Rainfall Problems Harvest time

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Rainfall problems and flooding would be exacerbated by the proposed Eco town at Elsenham and Henham

26th July 2008 - by Jonathan Leech

It is a recognised fact that when you pave over an area of ground, the rain that would have previously soaked into the ground runs off as it needs to go somewhere. This means pipes, ditches and rivers to dump the water into the sea before it can be cleansed by passing through the earth to give us fresh drinking water in the future.

The Government has already recognised this problem with off road parking as more people convert their front gardens into parking areas. So let us assume the proposed Eco town is based on a 1 mile square area, although by the time the shops, factories, parking and housing are built, it will probably finish up resembling Harlow which is say 9 square miles.
 
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So 1 square mile of proposed land for an Eco town (probably more)

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1 mile = 1760 yards or 1604 metres

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So 1604 X 1604 metres = 2,572,816 square metres of land

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Take 25 mm rain (1-inch)

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To fill a box 1 meter cube, divide 1000-mm by 25-mm = 40

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So every 40 square metres of land receiving 25-mm of rain would fill our box.

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Now we have 2,572,816 square metres of land, so divide this by 40 = 64,320 boxfuls of rain water to dispose of with just 25-mm rain

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Put end to end in a pipe 1 metre square and we get a pipe 64.32 kilometres long.

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Put a flow rate of 5 kilometres per hour and it takes almost 13 hours to empty.

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Make that 4 inches of rain and it becomes a disaster.

 
The water shed, or start of the river Cam is at the highest point in Henham at Spring gate farm, also being the start of the River Stort. From here the Cam runs down to North Hall Road at the corner of the turn to Little Henham where it is joined by a tributary that starts somewhere close by the railway station. The stream that is never dry then continues on to Newport and Audley End before meandering its way to Cambridge.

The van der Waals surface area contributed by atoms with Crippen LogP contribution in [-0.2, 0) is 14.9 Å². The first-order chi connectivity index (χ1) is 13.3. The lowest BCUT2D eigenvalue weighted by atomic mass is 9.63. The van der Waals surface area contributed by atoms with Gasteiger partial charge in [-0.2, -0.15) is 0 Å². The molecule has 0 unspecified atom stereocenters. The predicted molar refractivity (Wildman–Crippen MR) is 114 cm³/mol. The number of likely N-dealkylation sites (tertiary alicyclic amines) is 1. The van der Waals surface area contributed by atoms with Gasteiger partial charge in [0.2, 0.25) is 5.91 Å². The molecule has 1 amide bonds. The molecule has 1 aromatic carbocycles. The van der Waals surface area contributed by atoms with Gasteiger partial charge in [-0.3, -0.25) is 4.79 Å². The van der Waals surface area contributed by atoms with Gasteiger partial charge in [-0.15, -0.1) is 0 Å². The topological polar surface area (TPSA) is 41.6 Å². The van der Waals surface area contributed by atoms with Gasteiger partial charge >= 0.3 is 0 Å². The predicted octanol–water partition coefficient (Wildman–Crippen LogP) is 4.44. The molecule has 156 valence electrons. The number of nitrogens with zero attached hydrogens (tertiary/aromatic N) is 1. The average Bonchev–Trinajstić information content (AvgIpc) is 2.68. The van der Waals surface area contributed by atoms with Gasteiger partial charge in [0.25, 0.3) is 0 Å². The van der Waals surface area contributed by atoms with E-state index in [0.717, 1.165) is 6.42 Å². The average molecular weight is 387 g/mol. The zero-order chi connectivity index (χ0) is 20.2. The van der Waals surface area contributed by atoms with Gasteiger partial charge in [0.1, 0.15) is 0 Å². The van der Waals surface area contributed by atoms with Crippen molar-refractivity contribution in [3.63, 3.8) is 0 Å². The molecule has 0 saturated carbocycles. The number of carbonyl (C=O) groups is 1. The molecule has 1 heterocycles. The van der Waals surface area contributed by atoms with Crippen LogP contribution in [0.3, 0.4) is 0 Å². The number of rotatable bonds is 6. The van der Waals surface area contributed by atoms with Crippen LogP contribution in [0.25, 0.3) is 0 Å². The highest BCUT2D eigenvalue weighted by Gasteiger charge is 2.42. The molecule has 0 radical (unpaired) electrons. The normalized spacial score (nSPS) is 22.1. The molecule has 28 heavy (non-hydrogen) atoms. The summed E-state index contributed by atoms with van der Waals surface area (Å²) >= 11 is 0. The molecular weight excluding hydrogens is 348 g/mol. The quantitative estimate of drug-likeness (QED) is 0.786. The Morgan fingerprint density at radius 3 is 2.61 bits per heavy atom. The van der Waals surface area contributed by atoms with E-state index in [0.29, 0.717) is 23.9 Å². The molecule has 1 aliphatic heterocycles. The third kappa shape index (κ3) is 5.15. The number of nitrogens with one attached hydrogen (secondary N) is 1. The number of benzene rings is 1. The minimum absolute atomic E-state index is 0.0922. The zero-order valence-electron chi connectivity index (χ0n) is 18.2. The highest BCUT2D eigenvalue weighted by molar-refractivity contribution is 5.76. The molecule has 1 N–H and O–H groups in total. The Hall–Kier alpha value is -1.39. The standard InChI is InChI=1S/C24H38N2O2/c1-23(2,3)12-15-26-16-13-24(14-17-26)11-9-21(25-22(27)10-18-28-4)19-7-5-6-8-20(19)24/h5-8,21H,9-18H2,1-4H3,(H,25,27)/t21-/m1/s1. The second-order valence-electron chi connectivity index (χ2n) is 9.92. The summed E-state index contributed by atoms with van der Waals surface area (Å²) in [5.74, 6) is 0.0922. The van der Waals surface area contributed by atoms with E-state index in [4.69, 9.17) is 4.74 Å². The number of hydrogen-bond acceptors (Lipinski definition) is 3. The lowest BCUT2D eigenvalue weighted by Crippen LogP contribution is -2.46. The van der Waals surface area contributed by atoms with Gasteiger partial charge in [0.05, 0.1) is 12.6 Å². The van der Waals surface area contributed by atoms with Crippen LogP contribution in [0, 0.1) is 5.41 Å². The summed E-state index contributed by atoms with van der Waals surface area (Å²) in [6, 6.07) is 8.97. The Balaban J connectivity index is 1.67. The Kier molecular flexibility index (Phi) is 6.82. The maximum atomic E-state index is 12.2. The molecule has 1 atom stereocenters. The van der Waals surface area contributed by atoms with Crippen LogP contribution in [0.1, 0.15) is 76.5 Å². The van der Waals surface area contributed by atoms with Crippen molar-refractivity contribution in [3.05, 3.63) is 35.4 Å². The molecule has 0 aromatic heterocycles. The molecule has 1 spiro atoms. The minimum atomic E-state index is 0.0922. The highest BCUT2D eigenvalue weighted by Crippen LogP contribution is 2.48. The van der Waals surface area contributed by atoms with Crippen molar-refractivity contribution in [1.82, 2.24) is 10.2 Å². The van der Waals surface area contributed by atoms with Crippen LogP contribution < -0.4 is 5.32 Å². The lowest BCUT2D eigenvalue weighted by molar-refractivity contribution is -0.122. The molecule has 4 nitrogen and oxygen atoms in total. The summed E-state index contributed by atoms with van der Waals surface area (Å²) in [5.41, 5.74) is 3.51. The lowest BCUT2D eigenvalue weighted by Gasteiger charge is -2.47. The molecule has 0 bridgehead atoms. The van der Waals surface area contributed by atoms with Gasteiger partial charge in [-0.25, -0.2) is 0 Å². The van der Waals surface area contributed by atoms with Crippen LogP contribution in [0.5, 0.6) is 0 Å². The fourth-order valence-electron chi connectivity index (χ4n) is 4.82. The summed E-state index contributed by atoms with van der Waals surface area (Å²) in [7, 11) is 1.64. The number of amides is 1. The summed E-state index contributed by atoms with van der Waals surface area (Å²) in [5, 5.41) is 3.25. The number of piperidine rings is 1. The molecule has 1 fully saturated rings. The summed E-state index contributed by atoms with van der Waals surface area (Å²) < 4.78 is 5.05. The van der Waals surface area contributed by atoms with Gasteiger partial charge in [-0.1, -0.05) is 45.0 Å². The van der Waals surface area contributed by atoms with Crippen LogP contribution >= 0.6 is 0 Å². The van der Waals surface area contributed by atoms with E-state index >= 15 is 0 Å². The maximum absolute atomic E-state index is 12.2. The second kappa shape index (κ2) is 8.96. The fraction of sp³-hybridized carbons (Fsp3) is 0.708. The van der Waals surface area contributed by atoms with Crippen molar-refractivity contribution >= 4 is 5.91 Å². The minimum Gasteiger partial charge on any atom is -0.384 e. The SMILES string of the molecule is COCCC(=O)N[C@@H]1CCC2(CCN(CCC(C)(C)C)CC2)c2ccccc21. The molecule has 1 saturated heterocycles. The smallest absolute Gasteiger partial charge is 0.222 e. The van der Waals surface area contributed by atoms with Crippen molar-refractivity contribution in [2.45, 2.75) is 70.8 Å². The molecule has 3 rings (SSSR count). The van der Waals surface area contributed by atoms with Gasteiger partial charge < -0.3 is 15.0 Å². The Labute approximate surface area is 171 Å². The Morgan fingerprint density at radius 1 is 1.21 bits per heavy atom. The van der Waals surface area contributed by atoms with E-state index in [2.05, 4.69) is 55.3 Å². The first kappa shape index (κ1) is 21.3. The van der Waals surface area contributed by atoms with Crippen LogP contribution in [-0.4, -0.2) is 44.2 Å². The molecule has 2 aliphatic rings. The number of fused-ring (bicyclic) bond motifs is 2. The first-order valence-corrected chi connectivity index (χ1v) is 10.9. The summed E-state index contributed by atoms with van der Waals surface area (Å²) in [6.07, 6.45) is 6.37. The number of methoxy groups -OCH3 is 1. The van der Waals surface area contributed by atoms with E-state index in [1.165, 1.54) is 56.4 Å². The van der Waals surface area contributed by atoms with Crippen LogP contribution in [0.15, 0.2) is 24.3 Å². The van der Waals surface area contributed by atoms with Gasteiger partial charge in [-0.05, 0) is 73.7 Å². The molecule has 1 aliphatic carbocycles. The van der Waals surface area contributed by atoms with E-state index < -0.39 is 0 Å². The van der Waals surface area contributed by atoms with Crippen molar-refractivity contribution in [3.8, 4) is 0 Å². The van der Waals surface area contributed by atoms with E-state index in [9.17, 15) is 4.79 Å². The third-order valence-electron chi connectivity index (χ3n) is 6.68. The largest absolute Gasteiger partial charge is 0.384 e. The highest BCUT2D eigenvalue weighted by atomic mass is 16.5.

Old Mead Road - Aug 2001

 

Old Mead Road - Aug 2001

Flooding in the valley used to be much worse especially at locations like Toot Toot Bridge which was, for want of a better word a ford. The river used to run to a point about 50 meters before the bridge where there used to be a very small pipe that ran under the road and through the bridge, the road being single track at that time past the wood yard. You could rest your bike on the rail and watch the water disappearing down the pipe just inches below your feet.
 
So it only took a splash of rain to flood the road which is why they dug out the river and tunnelled under the railway to put in a larger pipe. This pipe started with an iron grate at both ends to stop people getting in, but it was soon discovered that branches and debris blocked the entrance and exits and were removed when the flooding got worse.
 
The River Cam and the tributary from Elsenham station take all the water from the valley head which starts roughly along the ridge formed by the Thaxted road.

So I imagine all the rain from Station road and Elsenham itself run towards the station which is where the first floods occur by the railway car park.

From here the fields on both sides of the valley drain down towards Old Mead Road and North Hall Road which forms a very large area. Considerable development in recent times has added to the problem as more and more of Elsenham is paved over, however one of the biggest problems in recent years has been the M11 motorway as this represents a huge paved area of many square miles. All this rain water is drained into the Cam at various places adjacent to Old Mead Road and North Hall Road from Elsenham and extends along as far as Newport. There being several large pipes at places like the Ugley turn off North Hall Road, Widdington turn just before the B1383, and on the south side of Newport that take rain water from the M11 to the Cam. Newport is already designated a flood risk area and the playing fields act as the flood plain, often over 1 metre deep, and you have all seen the lawns at Audley End House when the river is in full flow.

Similar problems also exist on Hall Road if you drive from the Crown Pub towards Mole Hill Green, but I donít know the history of this area other than the flood area just as you leave Elsenham.

Moving on to Stansted Lower street at the bottom of Grove Hill, as a child I remember this being flooded every year, and even now with all the work to clear the River Stort it still floods from time to time. This is of course the River Stort on this side of the valley, but it still wreaks havoc from time to time.

Jonathan Leech

Resident of Henham for 30 years and born in Stansted in 1947

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